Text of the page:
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apt-get install vmware-player

What-hey! That’s right, thanks to the efforts of Ubuntu All-Stars such as Michael Vogt and Adam Conrad, and VMware sharpshooters like Ben Gertzfield, you can suck down some of that VMware Player sweetness for your Ubuntu 6.06 LTS system right now.

No tarballs, no compiling kernel modules, no banging rocks together.

It’s as easy as: sudo apt-get install vmware-player

I SHIT YOU NOT.

(That ought to get the kiddie-filters going.)

Update: This appears to be a very popular post, so if you’re looking for more information about VMware of any variety on Ubuntu, make sure you check out the Ubuntu community’s VMware documentation page. Have fun!

15 Comments

  1. Make sure you enable multiverse — that’s where the non-free and otherwise messy stuff goes. :-)

  2. to much non-free software in this ubuntu version, i don’t like this, i think: “this is dangerous, the new user don’t know and don’t learn the importance of free software”
    meaby i’m wrong, is only my opinion =).

    (sorry for my english)

    insulae
    pd good work Jeff (and ubuntu team), dapper is great!

  3. I wish it was…….

    Unpacking vmware-player (from …/vmware-player_1.0.1-4_i386.deb) …
    license could not be presented; aborting
    dpkg: error processing /var/cache/apt/archives/vmware-player_1.0.1-4_i386.deb (–unpack):
    subprocess pre-installation script returned error exit status 2

  4. I’m blushing, and that’s not just the kiddie-filter going! Hey, there’s still a lot of work to do, but thanks so much for the glowing compliments.

    Feedback and comments are appreciated! I’m bgertzfield on Freenode’s #ubuntu-devel channel.

  5. It’s also funny that, in dapper’s release notes, proprietary software is being euphemistically called “commercial” software, even though free software doesn’t exclude it being commercial. Oh, and the checkbox for the mltiverse repository is also called commercial software in gnome-app-install. I guess Sun, Adobe et all must be pretty happy that they are the only ones which can sell linux apps commercially.

    More to the point: I think it’s shamefull that you are hiding behind the euphemistic and incorrect wording of “commercial software”, so as to look good.

  6. Oh, and congratulations. Other than what I said, ubuntu dapper in my system is pretty smooth working (even though I may switch to debian, or other (perhaps ututo has a new version) for the above reason).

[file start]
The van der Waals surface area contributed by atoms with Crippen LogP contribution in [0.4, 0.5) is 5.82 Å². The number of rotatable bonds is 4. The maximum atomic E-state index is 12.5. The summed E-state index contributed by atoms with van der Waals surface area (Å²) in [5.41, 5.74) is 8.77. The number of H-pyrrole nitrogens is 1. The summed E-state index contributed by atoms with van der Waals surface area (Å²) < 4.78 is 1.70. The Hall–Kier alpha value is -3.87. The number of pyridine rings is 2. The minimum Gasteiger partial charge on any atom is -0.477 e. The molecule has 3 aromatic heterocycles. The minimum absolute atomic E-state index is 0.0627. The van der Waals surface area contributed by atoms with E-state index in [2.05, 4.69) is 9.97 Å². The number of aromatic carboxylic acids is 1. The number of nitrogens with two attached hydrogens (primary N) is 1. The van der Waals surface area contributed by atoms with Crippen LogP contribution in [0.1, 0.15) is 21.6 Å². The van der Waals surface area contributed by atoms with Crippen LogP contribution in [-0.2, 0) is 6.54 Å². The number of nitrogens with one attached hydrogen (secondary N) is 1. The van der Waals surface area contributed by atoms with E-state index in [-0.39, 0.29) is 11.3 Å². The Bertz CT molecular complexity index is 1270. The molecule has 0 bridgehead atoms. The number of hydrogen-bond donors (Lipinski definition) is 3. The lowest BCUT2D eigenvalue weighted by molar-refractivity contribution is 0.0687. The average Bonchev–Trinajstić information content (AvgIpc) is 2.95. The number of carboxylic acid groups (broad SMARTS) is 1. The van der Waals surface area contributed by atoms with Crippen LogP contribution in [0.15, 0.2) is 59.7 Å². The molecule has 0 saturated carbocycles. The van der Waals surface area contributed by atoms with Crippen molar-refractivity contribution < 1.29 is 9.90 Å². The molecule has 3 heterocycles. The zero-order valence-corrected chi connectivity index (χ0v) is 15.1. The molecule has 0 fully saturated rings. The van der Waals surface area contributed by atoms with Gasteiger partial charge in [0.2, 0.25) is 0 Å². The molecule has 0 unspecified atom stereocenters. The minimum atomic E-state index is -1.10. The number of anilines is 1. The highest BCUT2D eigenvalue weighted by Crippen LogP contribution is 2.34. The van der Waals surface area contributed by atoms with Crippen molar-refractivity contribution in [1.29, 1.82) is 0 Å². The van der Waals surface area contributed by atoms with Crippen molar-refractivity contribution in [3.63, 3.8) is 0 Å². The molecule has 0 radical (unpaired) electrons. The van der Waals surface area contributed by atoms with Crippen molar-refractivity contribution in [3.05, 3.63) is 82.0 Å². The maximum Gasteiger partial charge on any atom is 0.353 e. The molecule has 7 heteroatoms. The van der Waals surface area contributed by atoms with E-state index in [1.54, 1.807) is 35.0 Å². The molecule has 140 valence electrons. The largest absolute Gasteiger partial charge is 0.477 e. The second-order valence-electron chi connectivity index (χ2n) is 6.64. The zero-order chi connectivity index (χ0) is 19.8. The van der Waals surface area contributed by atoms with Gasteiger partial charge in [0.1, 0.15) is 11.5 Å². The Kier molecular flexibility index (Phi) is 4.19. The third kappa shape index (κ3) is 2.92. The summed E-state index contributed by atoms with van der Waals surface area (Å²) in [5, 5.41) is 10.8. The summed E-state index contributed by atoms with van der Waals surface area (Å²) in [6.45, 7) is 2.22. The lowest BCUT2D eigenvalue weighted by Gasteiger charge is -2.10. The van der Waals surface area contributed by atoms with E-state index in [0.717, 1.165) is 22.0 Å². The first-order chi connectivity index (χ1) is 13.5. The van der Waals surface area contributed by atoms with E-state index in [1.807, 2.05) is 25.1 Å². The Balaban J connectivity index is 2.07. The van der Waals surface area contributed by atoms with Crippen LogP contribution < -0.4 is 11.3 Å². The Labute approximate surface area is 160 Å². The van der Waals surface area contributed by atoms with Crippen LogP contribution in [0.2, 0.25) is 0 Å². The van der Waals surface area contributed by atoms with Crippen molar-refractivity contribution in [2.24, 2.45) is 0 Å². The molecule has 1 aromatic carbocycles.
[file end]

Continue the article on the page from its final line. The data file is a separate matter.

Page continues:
7. Yeah, I’m not entirely happy with the use of the word ‘commercial’ there either, but I wouldn’t call it “shameful” — that kind of talk doesn’t really encourage a solution.

  8. Is there any plans to deliver VMWare server (which is free to download also) inside .deb packages ?

  9. I’ve thought about what you said (having used hard talk), and indeed it’s a bit too strong, and wasn’t the exact way I wanted to use this word. Instead, I would say “shamelessly using “commercial” word”, which means that, coming from ubuntu developers, which very well know that free software can be commercial, it was like flunking the test on the matter.
    As far as solutions, I can think of these: restricted, proprietary, non-free,…

  10. Thanks to all that got this working. I just installed vmware-player using apt-get and the process was completely painless, as it should be.

    Thanks again.

  11. I’ve got every repository listed in the Adept Manage Repositories dialog enabled and the only VMWare-related package I see is xserver-xorg-driver-vmware (installed). The command

    sudo apt-get install vmware-player

    ultimately returns an

    E: Couldn’t find package vmware-player

    message. Might that package have been temporarily removed, or can you name me a repository certainly known to contain it?

    Thanks,

    David Newkirk (david.newkirk@gmail.com)

  12. I answered my own question in that I thought I had sufficient multiverse coverage but didn’t. Thanks for the command-line install, as Adept currently can’t complete it as explained below.

    So, more findings:

    1. Bring in VMWare Player via the Adept GUI doesn’t work because the VMWare install needs user interaction to OK the VMWare EULA, and the necessary dialog/window doesn’t pop in the Adept UI. This makes the install hang at about 37%. Viewing Details then shows the EULA, seemingly in a terminal, but clicking and TABing around doesn’t do anything in it and the install can’t proceed.

    2. If Dapper Drake has already been updated to the -25 kernel level when VMPlayer comes in, VMPlayer won’t work because (at least as of 20060615) the VMPlayer kernel modules are for the -23 level. Uninstalling -25 didn’t make VMPlayer magically come to life (and I had other problems with a locked package database after bailing out of the hung VMWare install via Adept), so my impatient solution was to entirely reinstall Dapper Drake, this time paying attention to system updates so as to not let the -25 kernel update come down.

    Good idea to warn on updating the kernel if the update will disable VMPlayer (and any other known-installed kernel module entities that are kernel-level-dependent).

    In my opinion, the VMWare kernel modules should be considered dependencies of the kernel such that the kernel can’t be updated unless the VMPlayer kernel modules are updated as well. I’ll be watching for the -25 level VMWare kernel module update–unless it’s available but I just haven’t yet enabled the right repository. :-)

    Thanks,

    Dave (david.newkirk@gmail.com)

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